Jul 7, 2014
Although marketing concepts are relatively new, businesses have been using marketing strategies and mediums for ages
Marketing is all about getting the word out and creating value for our customers, and as we took a look back at history, we found that marketing strategies have been used in places such as Ancient Egypt and Greece!
Outbound marketing has been in the works for thousands of years. Business owners and traders in ancient times would shout to advertise their wares and try to persuade people to take interest in their products. In 4000 B.C., the Egyptians used papyrus for messages and posters about sales. There wasn’t too much change in how things were marketed until one special invention: the printing press.
Marketing really kicked off in 1440 when Johannes Gutenberg invented a printing press that made printing materials cheaper and allowed for mass printing (it was NOT the first printing press). With this invention, business owners started printing out advertisements and brochures as well as placing ads in publications that would attract potential customers to their business.
As mediums such as newspapers, magazines, posters and billboards were invented, marketing theory began to branch out and establish itself as a concept:
– The first paid advertisement in a newspaper was in the June 1836 issue of a French newspaper called La Presse.
– London banned posters on private property in 1836 due to their popularity.
– The first billboard rentals were recorded in 1867.
Branding came into the picture with the emergence of registering trademarks. One of the first registered trademarks with the United Kingdom was Bass Brewery’s Red Triangle for ale.
In 1921, almost no one had a radio, but in 1933, more than half of Americans had a radio in their home. Marketers who began using radio ads quickly gained exposure all over the nation.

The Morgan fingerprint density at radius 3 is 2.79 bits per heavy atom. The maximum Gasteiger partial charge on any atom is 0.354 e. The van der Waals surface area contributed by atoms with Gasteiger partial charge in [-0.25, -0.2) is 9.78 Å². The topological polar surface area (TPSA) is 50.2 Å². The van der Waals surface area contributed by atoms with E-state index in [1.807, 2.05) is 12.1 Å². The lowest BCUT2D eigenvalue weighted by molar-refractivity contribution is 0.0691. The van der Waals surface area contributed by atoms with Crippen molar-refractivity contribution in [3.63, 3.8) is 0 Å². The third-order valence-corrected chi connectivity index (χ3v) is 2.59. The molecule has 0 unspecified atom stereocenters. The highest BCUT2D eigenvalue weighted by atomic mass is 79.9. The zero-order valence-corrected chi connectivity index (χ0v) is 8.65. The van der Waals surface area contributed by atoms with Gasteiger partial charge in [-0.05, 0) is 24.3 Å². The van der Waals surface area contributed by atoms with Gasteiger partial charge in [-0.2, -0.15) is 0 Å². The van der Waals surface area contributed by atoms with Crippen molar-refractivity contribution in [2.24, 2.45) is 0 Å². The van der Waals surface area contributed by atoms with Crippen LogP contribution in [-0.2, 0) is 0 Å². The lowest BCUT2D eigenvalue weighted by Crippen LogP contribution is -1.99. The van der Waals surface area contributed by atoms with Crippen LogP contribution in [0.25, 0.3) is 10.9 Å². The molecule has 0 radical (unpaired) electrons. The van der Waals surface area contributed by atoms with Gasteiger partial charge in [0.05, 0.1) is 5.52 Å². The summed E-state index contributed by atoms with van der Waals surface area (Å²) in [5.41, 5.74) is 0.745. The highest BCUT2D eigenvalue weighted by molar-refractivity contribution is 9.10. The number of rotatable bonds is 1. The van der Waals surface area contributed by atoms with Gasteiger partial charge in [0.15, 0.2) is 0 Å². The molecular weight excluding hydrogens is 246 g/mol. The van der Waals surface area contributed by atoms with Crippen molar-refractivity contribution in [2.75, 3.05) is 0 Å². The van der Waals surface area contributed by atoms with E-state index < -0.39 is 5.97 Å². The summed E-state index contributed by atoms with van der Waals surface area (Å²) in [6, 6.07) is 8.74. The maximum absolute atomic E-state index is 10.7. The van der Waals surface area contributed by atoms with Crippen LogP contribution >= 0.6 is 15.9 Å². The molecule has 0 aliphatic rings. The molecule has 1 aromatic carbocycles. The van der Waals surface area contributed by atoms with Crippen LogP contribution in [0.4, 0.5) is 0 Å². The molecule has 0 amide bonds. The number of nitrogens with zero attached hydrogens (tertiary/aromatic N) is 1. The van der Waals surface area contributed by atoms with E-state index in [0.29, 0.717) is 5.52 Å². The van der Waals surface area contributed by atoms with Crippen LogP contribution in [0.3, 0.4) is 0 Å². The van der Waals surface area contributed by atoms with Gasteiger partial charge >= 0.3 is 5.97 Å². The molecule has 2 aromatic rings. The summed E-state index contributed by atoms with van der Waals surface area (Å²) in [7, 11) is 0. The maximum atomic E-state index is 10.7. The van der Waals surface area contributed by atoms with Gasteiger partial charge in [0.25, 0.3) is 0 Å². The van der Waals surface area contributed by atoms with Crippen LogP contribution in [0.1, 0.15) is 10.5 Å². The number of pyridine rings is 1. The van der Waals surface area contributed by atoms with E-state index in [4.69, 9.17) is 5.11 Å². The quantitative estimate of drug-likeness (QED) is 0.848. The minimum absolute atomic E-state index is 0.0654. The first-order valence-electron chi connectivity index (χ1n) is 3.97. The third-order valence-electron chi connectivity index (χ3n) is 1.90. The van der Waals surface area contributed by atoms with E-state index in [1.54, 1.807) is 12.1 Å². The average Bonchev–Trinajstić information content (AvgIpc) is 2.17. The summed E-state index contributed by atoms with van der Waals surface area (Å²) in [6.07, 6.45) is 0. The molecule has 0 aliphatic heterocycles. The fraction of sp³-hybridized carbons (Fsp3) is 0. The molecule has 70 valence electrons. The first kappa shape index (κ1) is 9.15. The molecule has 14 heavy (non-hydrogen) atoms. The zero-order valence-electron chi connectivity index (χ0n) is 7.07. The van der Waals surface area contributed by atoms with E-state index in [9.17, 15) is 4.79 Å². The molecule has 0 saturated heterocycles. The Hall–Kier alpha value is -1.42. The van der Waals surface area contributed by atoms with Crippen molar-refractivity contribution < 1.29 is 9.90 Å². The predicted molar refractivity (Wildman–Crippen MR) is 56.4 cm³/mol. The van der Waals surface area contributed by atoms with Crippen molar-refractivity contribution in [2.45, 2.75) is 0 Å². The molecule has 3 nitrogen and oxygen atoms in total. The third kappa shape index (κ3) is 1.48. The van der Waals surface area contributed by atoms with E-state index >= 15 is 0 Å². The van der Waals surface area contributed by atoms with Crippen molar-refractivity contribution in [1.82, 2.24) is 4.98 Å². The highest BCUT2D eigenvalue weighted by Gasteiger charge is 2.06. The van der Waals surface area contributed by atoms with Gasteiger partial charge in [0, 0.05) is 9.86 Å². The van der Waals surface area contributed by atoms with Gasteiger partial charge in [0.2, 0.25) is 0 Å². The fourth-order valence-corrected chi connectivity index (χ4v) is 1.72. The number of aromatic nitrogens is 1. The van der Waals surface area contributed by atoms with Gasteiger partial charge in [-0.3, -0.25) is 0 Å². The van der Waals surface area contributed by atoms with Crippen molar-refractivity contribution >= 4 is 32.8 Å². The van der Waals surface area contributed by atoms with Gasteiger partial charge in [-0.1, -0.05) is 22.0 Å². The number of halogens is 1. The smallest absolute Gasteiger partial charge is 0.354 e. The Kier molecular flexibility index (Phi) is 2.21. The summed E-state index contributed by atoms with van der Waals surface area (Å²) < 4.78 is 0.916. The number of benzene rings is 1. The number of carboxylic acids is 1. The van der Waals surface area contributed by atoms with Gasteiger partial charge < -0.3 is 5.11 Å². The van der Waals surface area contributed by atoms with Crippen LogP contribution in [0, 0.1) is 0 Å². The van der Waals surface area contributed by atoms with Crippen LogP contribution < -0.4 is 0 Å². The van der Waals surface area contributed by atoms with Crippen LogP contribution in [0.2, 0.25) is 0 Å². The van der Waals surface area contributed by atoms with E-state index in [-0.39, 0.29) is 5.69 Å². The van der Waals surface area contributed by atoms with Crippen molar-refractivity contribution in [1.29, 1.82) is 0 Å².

The first TV ad hit 4,000 television sets in 1941. The ad was for Bulova Clocks and was ten seconds long. The first television ads might have only hit thousands at first, but it then grew to include millions. It was hard to imagine that in 13 years, TV ad revenue would overtake magazine and radio ad sales.
Although they were developed in the 1940’s, it wasn’t until the 1970’s that computers were able to connect on the Internet and take part in E-commerce. It was during this same period that telemarketing was used as a major marketing tactic.
Unfortunately, it wasn’t until the 1980’s that the concept of relationship marketing began to emerge. Up to this point, with the growth and success of marketing efforts, the focus had been trying to sell products more than focusing on retaining and satisfying customers. This realization of relationship marketing eventually led to the idea of an integrated marketing approach, which includes a heavier emphasis on strategic planning, social media, and focusing on differentiating businesses as being quality organizations (which is what we’re all about).
In 1996, viral marketing was recognized as one of the newest ways to gain attention. With viral marketing and the emergence of social media as a major medium for consumers today, businesses can now potentially access millions of people across the world.
The takeaway message is that the growth of marketing is strongly correlated with the growth of mediums. As marketers, we have to ask ourselves how we are using the mediums around us to help get the word out about our businesses.
The history of marketing shows us and gives us the incentive to not only keep searching for the newest, up-to-date mediums and technology, but also to find creative ways to attract and create value for our customers and clients.Fast forward to the time between 1929 and 1941 when the inventions of the telephone, radio and television started to really catch on. These mediums could send broadcasts about products, services, and companies to thousands of people.